The Ohio University Office of Equity and Civil Rights Compliance, or ECRC, found Aug. 23 that allegations of racial discrimination and retaliation against two OU faculty members were baseless, according to two memorandums released by the ECRC. 

The complaints were filed by former Scripps faculty member Yusuf Kalyango, who was stripped of his tenure status and terminated in April by OU’s Board of Trustees. This decision comes after an earlier ECRC investigation, which found he had sexually harassed two students. 

The Post does not name people who report sexual harassment or assault unless they give permission.

Kalyango, who is Black and was born outside the U.S., claimed he experienced discrimination based on his race and national origin during the de-tenuring process by Scott Titsworth, dean of the Scripps College of Communication, and Robert Stewart, former director of the E.W. Scripps School of Journalism. 

Kalyango’s claims, if substantiated, would place Titsworth and Stewart in violation of OU policy 40.001, which prohibits discrimination, harassment and retaliation.

The ECRC bases its findings on a preponderance of evidence standard, which is lower than the standard of criminal proceedings that requires a defendant to be found guilty beyond a reasonable doubt.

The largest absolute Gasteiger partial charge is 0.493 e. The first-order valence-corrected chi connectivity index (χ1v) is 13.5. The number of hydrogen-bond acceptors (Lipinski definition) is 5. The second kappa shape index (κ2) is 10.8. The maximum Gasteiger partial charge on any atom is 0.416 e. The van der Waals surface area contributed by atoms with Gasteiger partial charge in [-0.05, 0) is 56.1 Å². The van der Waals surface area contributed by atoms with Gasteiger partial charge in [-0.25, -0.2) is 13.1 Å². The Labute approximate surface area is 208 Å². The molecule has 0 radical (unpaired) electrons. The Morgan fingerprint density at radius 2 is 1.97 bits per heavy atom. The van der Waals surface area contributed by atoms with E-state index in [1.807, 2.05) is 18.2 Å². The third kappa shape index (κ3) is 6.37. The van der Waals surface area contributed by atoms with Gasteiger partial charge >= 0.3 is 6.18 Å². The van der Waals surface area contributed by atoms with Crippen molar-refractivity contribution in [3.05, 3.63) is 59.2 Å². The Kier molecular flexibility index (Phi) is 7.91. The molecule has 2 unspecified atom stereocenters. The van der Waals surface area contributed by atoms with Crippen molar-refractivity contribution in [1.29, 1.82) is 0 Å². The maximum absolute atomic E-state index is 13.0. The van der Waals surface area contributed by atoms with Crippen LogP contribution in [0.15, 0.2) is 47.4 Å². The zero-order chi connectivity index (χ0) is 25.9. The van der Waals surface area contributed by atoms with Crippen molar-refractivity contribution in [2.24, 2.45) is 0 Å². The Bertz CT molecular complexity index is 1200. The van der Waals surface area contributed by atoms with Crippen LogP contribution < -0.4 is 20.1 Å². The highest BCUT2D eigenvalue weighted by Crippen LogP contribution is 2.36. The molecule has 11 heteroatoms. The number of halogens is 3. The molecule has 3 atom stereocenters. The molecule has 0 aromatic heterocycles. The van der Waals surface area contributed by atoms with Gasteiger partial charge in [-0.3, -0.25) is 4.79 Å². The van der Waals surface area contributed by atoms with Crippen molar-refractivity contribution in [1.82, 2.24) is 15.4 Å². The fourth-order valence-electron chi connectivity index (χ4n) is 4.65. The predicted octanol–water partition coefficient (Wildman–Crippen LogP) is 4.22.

In September 2020, Kalyango filed a lawsuit against the university, alleging it discriminated against him during investigations of sexual misconduct. Kalyango dropped the lawsuit in April following his tenure revocation. 

Director Stewart

According to one of the ECRC’s memorandums, Kalyango alleged Stewart retaliated against him for protected disclosures made by Kalyango in addition to racial discrimination. However, Kalyango provided no evidence for his claims, the ECRC report states.

Kalyango also argued Stewart misrepresented the de-tenuring process and denied Kalyango his due process rights.

The ECRC’s memorandum stated Stewart “provided legitimate, non-discriminatory, non-retaliatory reasons for his actions.”